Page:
In Culture and Value Wittgenstein remarks: ‘People who are constantly asking “why” are like tourists, who stand in front of a building reading Baedeker, & through reading about the building’s construction etc etc are prevented from seeing it.’ Klagge draws out the implications of observations like these and relates them to Wittgenstein’s early and late philosophy. He also turns to works like The Book of Job and Dostoevsky for a trajectory where Wittgenstein can be placed, a point somewhere between mysticism and acquiescence in the inexplicable, a place that accepts uncomfortable experiences of loss and mystery without feeling the need for an explanation or a meaning.
Wittgenstein loved Westerns but I think he would also have enjoyed watching the wonderful I Wish by the Japanese director Hirokazu Koreeda. At one stage in the movie, the father of the two boys says to one of them: ‘There’s room in this world for wasteful things. Imagine if everything had meaning. You’d choke.’ Wittgenstein would have appreciated the tone and temperament of the film, its breath of clean air in a world at risk from suffocation by reductive clouds of thinking besotted with a need for explanation, ground, definition.
Wittgenstein’s thinking is never reductive but in the Tractatus he did believe that names in elementary propositions combined in a way that was isomorphic with possible arrangements of objects in what he called ‘states of affairs’ in the world. Meaning arose because a possible state of affairs could be represented in a proposition although it remains impossible to say exactly how this synchrony occurs because we cannot position ourselves outside of language’s pictorial form and therefore cannot describe it. Anything of metaphysical value about the world and our place in it lay on the other side of silence.
Comparing and contrasting the Tractatus with the later Philosophical Investigations has long been the bread and butter of commentaries on Wittgenstein but the more perceptive ones have traced similarities and abiding concerns accompanying the philosophical metastasis. Lee Braver, in Goundless Grounds, is well aware of this and brings his awareness to bear on an impressive comparative study of Wittgenstein and Heidegger, stressing what their philosophies have in common. It is a denser and far more systematic study than Klagge’s but remains throughout admirably lucid in its expositions. The early and late Wittgenstein are alike in asking how we succeed in meaning anything, with the focus shifting from the logical clockwork of the Tractatus to a more messy landscape where timekeeping capably manages multiple shifts between different time zones. The ground may be messy but it is not the quicksand of semantic nihilism because, for both Heidegger and the later Wittgenstein, communal agreement undergrids our social existence. It is only in retrospect, when disengaged reason tries to ground our thinking in mental acts, that intellectual problems arise. Heidegger’s famous example of how we use a hammer makes the same point. We are involved in our world, using tools that withdraw from our attention: ‘Inherent in the being of the world is that its existence needs no guarantee in regard to the subject’ and Wittgenstein says something very similar: ‘the language-game … is not based on grounds. It is not reasonable (or unreasonable). It is there – like our life.’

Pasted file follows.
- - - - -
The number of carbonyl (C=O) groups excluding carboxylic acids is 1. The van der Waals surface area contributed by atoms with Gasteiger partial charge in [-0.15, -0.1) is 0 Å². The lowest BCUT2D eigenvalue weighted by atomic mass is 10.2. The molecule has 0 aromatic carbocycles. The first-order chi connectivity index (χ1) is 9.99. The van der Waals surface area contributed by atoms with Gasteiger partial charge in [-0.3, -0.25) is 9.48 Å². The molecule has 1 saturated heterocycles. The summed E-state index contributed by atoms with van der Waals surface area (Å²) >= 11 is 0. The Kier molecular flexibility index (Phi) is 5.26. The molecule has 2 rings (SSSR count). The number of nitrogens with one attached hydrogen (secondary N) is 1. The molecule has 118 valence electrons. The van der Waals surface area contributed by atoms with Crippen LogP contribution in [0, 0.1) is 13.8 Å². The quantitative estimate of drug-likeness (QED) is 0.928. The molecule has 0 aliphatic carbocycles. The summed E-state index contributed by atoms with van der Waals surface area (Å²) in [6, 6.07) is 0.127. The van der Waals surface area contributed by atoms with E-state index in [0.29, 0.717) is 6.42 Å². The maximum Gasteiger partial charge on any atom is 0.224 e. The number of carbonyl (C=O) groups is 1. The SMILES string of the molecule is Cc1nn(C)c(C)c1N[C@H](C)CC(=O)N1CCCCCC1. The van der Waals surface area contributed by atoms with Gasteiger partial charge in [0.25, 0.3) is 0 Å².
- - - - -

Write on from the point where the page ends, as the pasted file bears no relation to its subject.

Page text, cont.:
Incidentally, Wittgenstein made four short trips to Ireland before he gave up his professorship in Cambridge and went there to live. In all he stayed in Ireland about two years, living in Redcross in Wicklow, at Rosroe in Connemara and in Ross’s Hotel (now the Ashling) on Parkgate Street in Dublin. There is an informative account of his visits in Wittgenstein in Ireland, published by Reaktion in 2000.
Credits: Photo of Ludwig Wittgenstein from a post in Come Here to Me about Ludwig Wittgenstein’s Dublin memorials. The plaque in Botanical Garden’s Dublin taken from a Dublin Opinion post, Wittgenstein, Dublin and Mysticism. The sketch of Roscoe cottage at Killary Harbour, Connamara made by Richard Wall in 1975 and taken from his book Wittgenstein in Ireland.